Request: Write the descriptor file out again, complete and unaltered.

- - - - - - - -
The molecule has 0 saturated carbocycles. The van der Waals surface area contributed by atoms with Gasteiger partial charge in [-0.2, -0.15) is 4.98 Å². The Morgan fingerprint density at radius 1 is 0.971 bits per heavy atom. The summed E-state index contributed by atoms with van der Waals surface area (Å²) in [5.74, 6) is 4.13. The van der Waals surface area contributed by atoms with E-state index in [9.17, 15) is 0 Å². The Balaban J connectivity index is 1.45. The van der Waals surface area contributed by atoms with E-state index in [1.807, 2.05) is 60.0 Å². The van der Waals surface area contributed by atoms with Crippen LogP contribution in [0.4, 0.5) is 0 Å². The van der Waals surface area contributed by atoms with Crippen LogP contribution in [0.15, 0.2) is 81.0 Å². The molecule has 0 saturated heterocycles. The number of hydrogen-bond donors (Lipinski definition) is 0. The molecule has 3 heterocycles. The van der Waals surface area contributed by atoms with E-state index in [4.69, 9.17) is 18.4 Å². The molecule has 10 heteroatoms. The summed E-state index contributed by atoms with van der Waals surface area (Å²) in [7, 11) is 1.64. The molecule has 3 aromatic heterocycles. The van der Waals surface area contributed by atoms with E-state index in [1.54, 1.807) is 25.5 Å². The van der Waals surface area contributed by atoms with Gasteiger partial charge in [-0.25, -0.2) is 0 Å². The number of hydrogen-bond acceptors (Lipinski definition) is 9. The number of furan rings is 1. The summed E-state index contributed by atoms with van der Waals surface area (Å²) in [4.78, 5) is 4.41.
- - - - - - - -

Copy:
The molecule has 0 saturated carbocycles. The van der Waals surface area contributed by atoms with Gasteiger partial charge in [-0.2, -0.15) is 4.98 Å². The Morgan fingerprint density at radius 1 is 0.971 bits per heavy atom. The summed E-state index contributed by atoms with van der Waals surface area (Å²) in [5.74, 6) is 4.13. The van der Waals surface area contributed by atoms with E-state index in [9.17, 15) is 0 Å². The Balaban J connectivity index is 1.45. The van der Waals surface area contributed by atoms with E-state index in [1.807, 2.05) is 60.0 Å². The van der Waals surface area contributed by atoms with Crippen LogP contribution in [0.4, 0.5) is 0 Å². The van der Waals surface area contributed by atoms with Crippen LogP contribution in [0.15, 0.2) is 81.0 Å². The molecule has 0 saturated heterocycles. The number of hydrogen-bond donors (Lipinski definition) is 0. The molecule has 3 heterocycles. The van der Waals surface area contributed by atoms with E-state index in [4.69, 9.17) is 18.4 Å². The molecule has 10 heteroatoms. The summed E-state index contributed by atoms with van der Waals surface area (Å²) in [7, 11) is 1.64. The molecule has 3 aromatic heterocycles. The van der Waals surface area contributed by atoms with E-state index in [1.54, 1.807) is 25.5 Å². The van der Waals surface area contributed by atoms with Gasteiger partial charge in [-0.25, -0.2) is 0 Å². The number of hydrogen-bond acceptors (Lipinski definition) is 9. The number of furan rings is 1. The summed E-state index contributed by atoms with van der Waals surface area (Å²) in [4.78, 5) is 4.41.